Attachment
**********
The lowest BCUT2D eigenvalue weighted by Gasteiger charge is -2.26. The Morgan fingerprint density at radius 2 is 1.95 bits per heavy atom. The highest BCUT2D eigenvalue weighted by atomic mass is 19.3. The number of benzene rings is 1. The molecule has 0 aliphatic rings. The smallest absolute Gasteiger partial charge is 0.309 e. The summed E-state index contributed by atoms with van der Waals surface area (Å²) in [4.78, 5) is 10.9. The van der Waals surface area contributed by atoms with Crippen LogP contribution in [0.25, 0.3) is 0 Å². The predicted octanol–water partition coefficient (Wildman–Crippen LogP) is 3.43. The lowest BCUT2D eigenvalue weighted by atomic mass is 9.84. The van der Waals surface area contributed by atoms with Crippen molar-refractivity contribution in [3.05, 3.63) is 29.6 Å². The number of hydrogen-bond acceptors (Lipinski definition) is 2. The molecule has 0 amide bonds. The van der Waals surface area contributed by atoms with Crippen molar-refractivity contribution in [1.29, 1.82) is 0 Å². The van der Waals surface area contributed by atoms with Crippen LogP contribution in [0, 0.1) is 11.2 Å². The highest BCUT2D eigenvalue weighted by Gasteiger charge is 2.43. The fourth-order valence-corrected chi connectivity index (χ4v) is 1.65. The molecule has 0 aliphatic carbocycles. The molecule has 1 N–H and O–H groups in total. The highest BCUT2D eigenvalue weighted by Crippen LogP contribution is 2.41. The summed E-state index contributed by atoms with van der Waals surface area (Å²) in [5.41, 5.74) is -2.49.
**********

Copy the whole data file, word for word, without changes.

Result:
The lowest BCUT2D eigenvalue weighted by Gasteiger charge is -2.26. The Morgan fingerprint density at radius 2 is 1.95 bits per heavy atom. The highest BCUT2D eigenvalue weighted by atomic mass is 19.3. The number of benzene rings is 1. The molecule has 0 aliphatic rings. The smallest absolute Gasteiger partial charge is 0.309 e. The summed E-state index contributed by atoms with van der Waals surface area (Å²) in [4.78, 5) is 10.9. The van der Waals surface area contributed by atoms with Crippen LogP contribution in [0.25, 0.3) is 0 Å². The predicted octanol–water partition coefficient (Wildman–Crippen LogP) is 3.43. The lowest BCUT2D eigenvalue weighted by atomic mass is 9.84. The van der Waals surface area contributed by atoms with Crippen molar-refractivity contribution in [3.05, 3.63) is 29.6 Å². The number of hydrogen-bond acceptors (Lipinski definition) is 2. The molecule has 0 amide bonds. The van der Waals surface area contributed by atoms with Crippen molar-refractivity contribution in [1.29, 1.82) is 0 Å². The van der Waals surface area contributed by atoms with Crippen LogP contribution in [0, 0.1) is 11.2 Å². The highest BCUT2D eigenvalue weighted by Gasteiger charge is 2.43. The fourth-order valence-corrected chi connectivity index (χ4v) is 1.65. The molecule has 0 aliphatic carbocycles. The molecule has 1 N–H and O–H groups in total. The highest BCUT2D eigenvalue weighted by Crippen LogP contribution is 2.41. The summed E-state index contributed by atoms with van der Waals surface area (Å²) in [5.41, 5.74) is -2.49.